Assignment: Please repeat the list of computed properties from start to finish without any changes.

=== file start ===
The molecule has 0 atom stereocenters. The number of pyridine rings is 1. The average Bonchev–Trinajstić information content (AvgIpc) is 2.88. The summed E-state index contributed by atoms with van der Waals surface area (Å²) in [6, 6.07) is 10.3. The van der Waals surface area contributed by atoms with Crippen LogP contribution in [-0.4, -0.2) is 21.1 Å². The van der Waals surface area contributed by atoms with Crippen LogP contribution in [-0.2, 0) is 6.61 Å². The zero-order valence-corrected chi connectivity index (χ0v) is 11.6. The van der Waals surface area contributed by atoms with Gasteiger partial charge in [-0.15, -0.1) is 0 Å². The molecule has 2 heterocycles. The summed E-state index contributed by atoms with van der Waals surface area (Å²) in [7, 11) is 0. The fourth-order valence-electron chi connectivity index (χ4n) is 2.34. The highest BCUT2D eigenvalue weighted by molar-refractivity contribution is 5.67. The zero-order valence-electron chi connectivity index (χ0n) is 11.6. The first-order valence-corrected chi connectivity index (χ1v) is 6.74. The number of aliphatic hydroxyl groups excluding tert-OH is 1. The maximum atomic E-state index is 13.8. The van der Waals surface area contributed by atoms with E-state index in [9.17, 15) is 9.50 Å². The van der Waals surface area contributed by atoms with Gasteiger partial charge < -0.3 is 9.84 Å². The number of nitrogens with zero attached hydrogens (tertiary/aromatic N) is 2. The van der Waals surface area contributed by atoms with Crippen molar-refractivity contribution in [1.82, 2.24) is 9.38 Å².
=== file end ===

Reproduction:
The molecule has 0 atom stereocenters. The number of pyridine rings is 1. The average Bonchev–Trinajstić information content (AvgIpc) is 2.88. The summed E-state index contributed by atoms with van der Waals surface area (Å²) in [6, 6.07) is 10.3. The van der Waals surface area contributed by atoms with Crippen LogP contribution in [-0.4, -0.2) is 21.1 Å². The van der Waals surface area contributed by atoms with Crippen LogP contribution in [-0.2, 0) is 6.61 Å². The zero-order valence-corrected chi connectivity index (χ0v) is 11.6. The van der Waals surface area contributed by atoms with Gasteiger partial charge in [-0.15, -0.1) is 0 Å². The molecule has 2 heterocycles. The summed E-state index contributed by atoms with van der Waals surface area (Å²) in [7, 11) is 0. The fourth-order valence-electron chi connectivity index (χ4n) is 2.34. The highest BCUT2D eigenvalue weighted by molar-refractivity contribution is 5.67. The zero-order valence-electron chi connectivity index (χ0n) is 11.6. The first-order valence-corrected chi connectivity index (χ1v) is 6.74. The number of aliphatic hydroxyl groups excluding tert-OH is 1. The maximum atomic E-state index is 13.8. The van der Waals surface area contributed by atoms with E-state index in [9.17, 15) is 9.50 Å². The van der Waals surface area contributed by atoms with Gasteiger partial charge < -0.3 is 9.84 Å². The number of nitrogens with zero attached hydrogens (tertiary/aromatic N) is 2. The van der Waals surface area contributed by atoms with Crippen molar-refractivity contribution in [1.82, 2.24) is 9.38 Å².